The first significant increase in IT employment stats since the recession is surprising as the economy overall isn't producing large numbers of jobs.
U.S. IT employment was up an estimated 5% in the second quarter, a surprisingly large move that marks the first significant quarterly IT job growth since huge layoffs in late 2008, the Bureau of Labor Statistics' quarterly current population survey report reveals.
The spike puts estimated U.S. IT employment back over 4 million, and only slightly below the level it was in the third quarter of 2008, before a wave of layoffs as the recession hit hard. A major increase in the BLS IT employment stats comes as a big surprise, given that the economy overall isn't creating a lot of jobs. The BLS data has been prone to sharp quarter-to-quarter swings on occasion, including in the fourth quarter of 2008 when IT employment plunged by more than 6%.
IT unemployment remains high, at 5.4%, with 232,000 IT pros unemployed. The IT job improvement is surprising because management and professional jobs overall are still stagnant, dipping 0.7% the past quarter to 51.9 million. Though there are still many unemployed IT workers, the more than 4 million IT pros working is the third-highest quarterly IT employment figure in the past decade of BLS survey data. Only the second and third quarters of 2008 were higher.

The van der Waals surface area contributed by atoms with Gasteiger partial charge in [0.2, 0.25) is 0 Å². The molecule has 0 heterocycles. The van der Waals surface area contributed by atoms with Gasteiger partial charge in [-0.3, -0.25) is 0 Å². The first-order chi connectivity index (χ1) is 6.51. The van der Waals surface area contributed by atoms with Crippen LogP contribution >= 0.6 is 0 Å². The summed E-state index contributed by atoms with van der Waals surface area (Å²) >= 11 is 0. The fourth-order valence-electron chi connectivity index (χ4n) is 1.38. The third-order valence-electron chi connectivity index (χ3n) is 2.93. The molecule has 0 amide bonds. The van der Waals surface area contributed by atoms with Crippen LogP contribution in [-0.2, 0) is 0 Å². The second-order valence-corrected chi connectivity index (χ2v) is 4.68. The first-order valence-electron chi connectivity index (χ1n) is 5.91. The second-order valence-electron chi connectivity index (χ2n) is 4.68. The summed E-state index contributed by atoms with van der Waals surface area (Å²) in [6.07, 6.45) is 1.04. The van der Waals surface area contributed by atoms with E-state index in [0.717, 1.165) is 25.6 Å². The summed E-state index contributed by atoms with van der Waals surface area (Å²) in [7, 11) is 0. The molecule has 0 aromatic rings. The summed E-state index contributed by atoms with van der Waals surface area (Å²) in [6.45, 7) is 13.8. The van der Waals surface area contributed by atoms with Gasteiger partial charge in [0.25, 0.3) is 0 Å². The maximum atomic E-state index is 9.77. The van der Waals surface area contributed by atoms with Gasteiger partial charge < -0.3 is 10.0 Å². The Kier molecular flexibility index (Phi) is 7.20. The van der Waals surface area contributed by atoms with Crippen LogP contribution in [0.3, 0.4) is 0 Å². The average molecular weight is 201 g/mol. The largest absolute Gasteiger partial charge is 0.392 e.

InformationWeek Analytics' own recent survey found more companies focused on growth-oriented IT projects, instead of just cost cutting. (See our cover story on Return to Growth.) However, the data didn't predict a clear spike in IT hiring. Thirty-four percent of the 333 U.S. IT leaders we surveyed were looking to hire but only for specialized skills, and another 11% were looking to hire across many areas. Only 4% said they're more likely to lay off than hire. A third, however, still had a hiring freeze on.
These IT employment estimates are based on the BLS's quarterly report from its current population survey of U.S. households. InformationWeek totals the eight IT job categories the BLS tracks to report total IT employment.
The categories are IT manager; computer scientist and systems analyst; programmer; software engineer; database administrator; computer support specialist; network and system administrator; and network systems and data communication analyst. They include people who are self-employed. (For differing views on how we should classify IT pros, see our recent Global CIO column: "Is Everyone An IT Worker Now?")
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